There's a radical - and wonderful - new idea here . . . that all children could and should be inventors of their own theories, critics of other people's ideas, analyzers of evidence, and makers of their own personal marks on the world." - Deborah Meier, Educator





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A Guide to Creating Teen-
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Queer Youth Advice for Educators

SAT Bronx

The Schools We Need: Creating Small High Schools That Work for Us






























WKCD Youth Action Research Grants Update

from WKCD| MAY 14, 2015



PROVIDENCE, RI —For the past five months, winning teams in our student action research program have been hard at work turning their plans into action. Most anticipate finishing their projects this summer or early fall. While we wait for the final results, we thought we'd share a few early "products." They're the tip of the iceberg, we know.

Root Knowledge, Spring 2015, Edition 2 (PDF)

One of the winners of a WKCD Youth Action Research Grant was a group of public high school students in Chicago who have helped start a student-led journal (Root Knowledge) with well-researched content on socio-economic issues ranging from environmentalism to immigration. Published six times a year, the Root Knowledge Journal gives students a voice in how critical social issues rarely discussed in school might be embedded in the school curriuculum.

In the preface to this new edition, the student editors write:

It seems studying critical issues and accurate histories are classified in most school curriculum. We rarely get to look critically at our own lives, our communities, our city, and the real world. Why is that? Is it classified? Top secret? Off limits? Or what?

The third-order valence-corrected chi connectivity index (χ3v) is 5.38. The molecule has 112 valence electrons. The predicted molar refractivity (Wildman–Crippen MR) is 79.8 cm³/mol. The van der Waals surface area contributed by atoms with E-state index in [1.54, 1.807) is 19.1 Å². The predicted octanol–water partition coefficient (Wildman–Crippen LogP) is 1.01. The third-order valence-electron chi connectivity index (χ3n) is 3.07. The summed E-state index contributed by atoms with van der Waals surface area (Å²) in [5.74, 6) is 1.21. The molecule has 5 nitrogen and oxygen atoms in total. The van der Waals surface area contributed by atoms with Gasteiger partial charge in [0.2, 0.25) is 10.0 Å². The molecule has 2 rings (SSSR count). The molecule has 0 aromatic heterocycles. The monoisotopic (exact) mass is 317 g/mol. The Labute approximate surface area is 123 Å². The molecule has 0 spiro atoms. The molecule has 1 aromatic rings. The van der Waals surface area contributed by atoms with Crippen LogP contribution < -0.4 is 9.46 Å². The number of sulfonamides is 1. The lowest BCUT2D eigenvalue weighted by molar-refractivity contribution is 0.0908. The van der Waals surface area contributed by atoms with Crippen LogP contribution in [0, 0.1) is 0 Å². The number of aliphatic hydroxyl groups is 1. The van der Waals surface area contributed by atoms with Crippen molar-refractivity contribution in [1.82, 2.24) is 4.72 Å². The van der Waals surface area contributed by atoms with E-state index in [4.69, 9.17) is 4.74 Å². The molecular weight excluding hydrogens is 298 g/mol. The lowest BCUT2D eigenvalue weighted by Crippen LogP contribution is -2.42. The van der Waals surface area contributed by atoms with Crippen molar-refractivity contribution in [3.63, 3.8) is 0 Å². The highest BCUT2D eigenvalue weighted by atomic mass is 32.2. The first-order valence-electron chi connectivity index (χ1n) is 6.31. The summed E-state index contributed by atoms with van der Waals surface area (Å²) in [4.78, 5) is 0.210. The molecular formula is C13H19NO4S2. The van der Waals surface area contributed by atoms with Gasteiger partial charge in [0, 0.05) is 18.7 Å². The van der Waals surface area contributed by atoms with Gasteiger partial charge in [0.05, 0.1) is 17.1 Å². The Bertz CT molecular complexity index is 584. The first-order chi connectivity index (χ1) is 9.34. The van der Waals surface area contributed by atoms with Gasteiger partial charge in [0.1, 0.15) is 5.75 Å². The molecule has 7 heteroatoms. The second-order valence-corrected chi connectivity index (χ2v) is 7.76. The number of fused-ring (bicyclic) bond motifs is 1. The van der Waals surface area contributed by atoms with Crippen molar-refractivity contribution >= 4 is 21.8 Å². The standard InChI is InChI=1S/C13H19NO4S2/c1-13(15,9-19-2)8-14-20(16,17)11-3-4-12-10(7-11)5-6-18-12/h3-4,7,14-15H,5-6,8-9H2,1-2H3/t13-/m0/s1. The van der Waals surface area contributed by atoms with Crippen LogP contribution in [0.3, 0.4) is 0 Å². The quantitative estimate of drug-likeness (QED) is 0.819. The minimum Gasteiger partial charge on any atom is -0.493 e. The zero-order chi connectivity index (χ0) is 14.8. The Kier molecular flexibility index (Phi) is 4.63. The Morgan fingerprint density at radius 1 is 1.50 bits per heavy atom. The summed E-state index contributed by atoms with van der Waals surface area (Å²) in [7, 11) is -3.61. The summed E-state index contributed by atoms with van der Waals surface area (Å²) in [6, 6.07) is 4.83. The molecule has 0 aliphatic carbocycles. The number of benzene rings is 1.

In this, the issue, RK wants to know why the topic of Chicago is taught very little in Chicago’s schools, why we rarely get to learn about our own communities, why immigrant students’ first languages and cultures aren’t respected in curriculum, and why Euro- pean and U.S. histories of violent conquest are turned into a love fest of “explorers” and “settlers” among other things.

We also introduce a new series that looks at the critical history of Chicago public schools while returning to student inquiries launched last issue into Ethnic Studies curriculum, critical current events (police killing), textbook comparisons (McDougal’s American History text and CGCT’s Urban Renewal or Urban Removal? text), and the power of local street art in learning. And of course, KinderQuestions returns!

Read on, make critiques, and respond on our RK Tumblr page to anything that stands out. Encourage your teachers, schools, and districts to stop making meaningful issues that personally affect us “CLASSIFIED”.

East Chicago, Indiana Youth Survey (PDF)

In East Chicago, Indiana and hundreds of declining cities like it, leaders from businesses, churches, and schools struggle to understand and fix the problems afflicting their neighborhoods. Rarely do they engage the one group with the most hope and the greatest ability to adapt: young people. The Greenhouse Fellowship, started by recent East Chicago high school graduates, is in the process of surveying over 2,000 city youth about the opportunities they need most. The youth created their survey after months of research and pilot interviews.

13 News Now Investigates: Community Teams Up to Fight the Spread of Hydrilla (Video)

Stopping the spread of the aquatic plant Hydrilla in the Chowan River has become a passion for science teacher Steve Karl and his students at John Holmes High School, Edenton, NC. The invasive species threatens local commercial fishermen, fisheries, boaters, and swimmers. For the past year, the Edenton high school students have been studying and raising awareness about hydrilla throughout their community. They have also created an axle rake to scrape Hydrilla off the axels of boat trailers. Their campaign recently attracted the attention of local media.